Raking in Life's Lessons

By Keith Fisher

I hate leaves. Well, In the spring when they turn green. In the summer, when the heat is beating down, perhaps I do like them. In the fall, however, I have to rake them.

I served a mission where hardwoods grow like Quaking Aspens, and Pine trees grow in Utah. I helped many folks rake the leaves into piles and watched them burn as we warmed our hands by the flame.

Now I live in Utah where the leaves hang onto the trees like someone had glued them on for some cruel joke. When a few leaves start falling, you tell yourself, I’ll wait until they all come down, then I’ll rake them.

Good strategy except in Utah, we can’t burn the piles, and it usually takes a storm to get the leaves off the trees. By then, it’s too late. Remember the glue I mentioned above? When a storm knocks them down, the glue sticks the leaves to ground to the point where you almost need a power rake to get them off the grass. Then they go into the compost pile.

On my mission, I noticed the kids would come running to our piles and fall into them. Kind of like jumping on a mattress. It’s just something you have to do.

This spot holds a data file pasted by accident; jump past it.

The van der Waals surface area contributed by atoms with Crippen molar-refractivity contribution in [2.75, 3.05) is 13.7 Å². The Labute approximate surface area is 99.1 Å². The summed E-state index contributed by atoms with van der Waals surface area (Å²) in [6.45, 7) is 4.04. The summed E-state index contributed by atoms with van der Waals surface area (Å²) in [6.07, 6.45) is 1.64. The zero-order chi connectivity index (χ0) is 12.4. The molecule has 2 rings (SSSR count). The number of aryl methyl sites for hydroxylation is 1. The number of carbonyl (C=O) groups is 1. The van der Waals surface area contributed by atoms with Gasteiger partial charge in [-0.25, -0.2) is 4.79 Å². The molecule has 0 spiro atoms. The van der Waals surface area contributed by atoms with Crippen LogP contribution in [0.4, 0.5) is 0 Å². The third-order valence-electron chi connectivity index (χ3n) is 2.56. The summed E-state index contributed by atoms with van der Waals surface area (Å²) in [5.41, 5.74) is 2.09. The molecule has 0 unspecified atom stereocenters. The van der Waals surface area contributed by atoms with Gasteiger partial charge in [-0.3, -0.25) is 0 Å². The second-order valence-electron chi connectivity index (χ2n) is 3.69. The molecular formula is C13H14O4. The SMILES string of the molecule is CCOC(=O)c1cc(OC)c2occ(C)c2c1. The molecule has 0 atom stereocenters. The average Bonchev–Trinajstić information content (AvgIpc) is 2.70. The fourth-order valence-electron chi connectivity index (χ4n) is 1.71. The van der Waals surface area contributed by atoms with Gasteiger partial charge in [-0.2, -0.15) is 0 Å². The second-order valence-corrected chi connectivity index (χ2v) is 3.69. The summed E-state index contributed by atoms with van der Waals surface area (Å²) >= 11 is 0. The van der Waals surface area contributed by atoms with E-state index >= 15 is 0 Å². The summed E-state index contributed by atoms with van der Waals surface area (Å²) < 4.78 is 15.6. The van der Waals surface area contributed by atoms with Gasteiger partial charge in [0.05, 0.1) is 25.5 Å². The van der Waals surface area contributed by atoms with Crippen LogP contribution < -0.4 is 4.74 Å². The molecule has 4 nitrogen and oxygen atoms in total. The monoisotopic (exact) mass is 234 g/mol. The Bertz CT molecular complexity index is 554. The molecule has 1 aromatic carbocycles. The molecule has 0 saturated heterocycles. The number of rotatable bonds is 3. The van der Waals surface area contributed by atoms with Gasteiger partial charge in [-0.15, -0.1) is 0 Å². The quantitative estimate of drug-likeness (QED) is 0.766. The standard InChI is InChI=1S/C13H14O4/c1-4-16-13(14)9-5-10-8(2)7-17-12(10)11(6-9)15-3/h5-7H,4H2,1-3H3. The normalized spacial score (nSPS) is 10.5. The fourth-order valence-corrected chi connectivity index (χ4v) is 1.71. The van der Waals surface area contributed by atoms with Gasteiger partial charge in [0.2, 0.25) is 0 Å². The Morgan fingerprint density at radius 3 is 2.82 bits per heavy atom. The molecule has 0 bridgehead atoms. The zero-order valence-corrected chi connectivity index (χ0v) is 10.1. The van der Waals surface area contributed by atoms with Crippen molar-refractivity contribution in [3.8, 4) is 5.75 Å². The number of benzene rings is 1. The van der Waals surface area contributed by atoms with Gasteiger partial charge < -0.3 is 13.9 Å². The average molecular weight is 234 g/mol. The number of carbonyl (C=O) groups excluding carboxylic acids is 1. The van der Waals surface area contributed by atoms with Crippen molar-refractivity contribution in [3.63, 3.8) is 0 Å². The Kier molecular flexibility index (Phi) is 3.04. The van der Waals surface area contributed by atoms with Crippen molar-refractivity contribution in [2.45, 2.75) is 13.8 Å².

I noticed something while watching those kids. There were three kinds of piles, and three kinds of effects caused by jumping into those piles. First was the fluffy, just raked pile that provided the most joy to the jumper. This pile had cushion. The jumper had nothing to fear from the fall. You could almost hear the whoosh, as leaves flew into the air and floated down on top of the giggling jumper.

We would have to chase the jumper away and start again, raking the leaves back into a pile. The second kind of pile had new leaves on top of a previously started pile. The old leaves had time to settle into an almost solid mass. Especially if there was a storm before all the leaves fell. This pile was kind of fun, but landing was harder. Leaves would scatter, but the jumper didn’t need chasing after hitting the hard layer.

The third pile was kind of dangerous. It usually had sticks and branches mixed in with the fresh leaves. Sometimes a few rocks got picked up in the raking. If a jumper wasn’t careful, he/she’d land on one of the sharp ends of a stick and the fun ended abruptly.

Going through life is a lot like the leaves. We are all jumpers seeking fluffy piles of new leaves. When we see a pile, we know that if we don’t hurry, someone will beat us to the pile, and there is nothing worse than landing on other jumpers. Or worse, to catch the blame for jumping on the pile, after someone else messed it up.

So we run along, throwing caution to the wind, and we land on the second kind of pile. It almost knocks the wind out of us, but isn’t too bad. At least we got to see some leaves fly. We get back up, and go looking for another pile.

The game continues until we, inevitably, find the third kind of pile. A stick draws a little blood, and we don’t even notice if the leaves flew or not. We usually curse, and blame the person raking the leaves. It’s never our fault. After all, they made that pile look so good, just like a fluffy pile. Why wouldn’t we jump into it?